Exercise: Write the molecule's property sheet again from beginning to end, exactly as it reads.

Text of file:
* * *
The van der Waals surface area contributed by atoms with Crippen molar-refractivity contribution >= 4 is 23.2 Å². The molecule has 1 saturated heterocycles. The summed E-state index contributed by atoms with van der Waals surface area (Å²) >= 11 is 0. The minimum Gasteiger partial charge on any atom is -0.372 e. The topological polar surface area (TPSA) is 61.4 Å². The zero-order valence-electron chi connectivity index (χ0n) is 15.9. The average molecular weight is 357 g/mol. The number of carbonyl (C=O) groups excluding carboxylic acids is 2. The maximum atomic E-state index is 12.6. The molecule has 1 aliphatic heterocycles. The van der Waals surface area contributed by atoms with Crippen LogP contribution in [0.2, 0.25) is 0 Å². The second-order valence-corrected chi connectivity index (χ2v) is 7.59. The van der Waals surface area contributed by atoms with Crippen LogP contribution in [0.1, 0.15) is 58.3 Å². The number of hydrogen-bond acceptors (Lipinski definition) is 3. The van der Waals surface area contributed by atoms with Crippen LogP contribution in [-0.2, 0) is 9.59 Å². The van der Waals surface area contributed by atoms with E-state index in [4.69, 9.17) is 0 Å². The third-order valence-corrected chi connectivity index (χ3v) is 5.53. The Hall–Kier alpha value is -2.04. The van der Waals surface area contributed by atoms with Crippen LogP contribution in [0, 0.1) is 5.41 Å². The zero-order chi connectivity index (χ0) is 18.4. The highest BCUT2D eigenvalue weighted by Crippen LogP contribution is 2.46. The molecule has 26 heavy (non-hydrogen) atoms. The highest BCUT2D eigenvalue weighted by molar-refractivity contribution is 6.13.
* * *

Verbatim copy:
The van der Waals surface area contributed by atoms with Crippen molar-refractivity contribution >= 4 is 23.2 Å². The molecule has 1 saturated heterocycles. The summed E-state index contributed by atoms with van der Waals surface area (Å²) >= 11 is 0. The minimum Gasteiger partial charge on any atom is -0.372 e. The topological polar surface area (TPSA) is 61.4 Å². The zero-order valence-electron chi connectivity index (χ0n) is 15.9. The average molecular weight is 357 g/mol. The number of carbonyl (C=O) groups excluding carboxylic acids is 2. The maximum atomic E-state index is 12.6. The molecule has 1 aliphatic heterocycles. The van der Waals surface area contributed by atoms with Crippen LogP contribution in [0.2, 0.25) is 0 Å². The second-order valence-corrected chi connectivity index (χ2v) is 7.59. The van der Waals surface area contributed by atoms with Crippen LogP contribution in [0.1, 0.15) is 58.3 Å². The number of hydrogen-bond acceptors (Lipinski definition) is 3. The van der Waals surface area contributed by atoms with Crippen LogP contribution in [-0.2, 0) is 9.59 Å². The van der Waals surface area contributed by atoms with E-state index in [4.69, 9.17) is 0 Å². The third-order valence-corrected chi connectivity index (χ3v) is 5.53. The Hall–Kier alpha value is -2.04. The van der Waals surface area contributed by atoms with Crippen LogP contribution in [0, 0.1) is 5.41 Å². The zero-order chi connectivity index (χ0) is 18.4. The highest BCUT2D eigenvalue weighted by Crippen LogP contribution is 2.46. The molecule has 26 heavy (non-hydrogen) atoms. The highest BCUT2D eigenvalue weighted by molar-refractivity contribution is 6.13.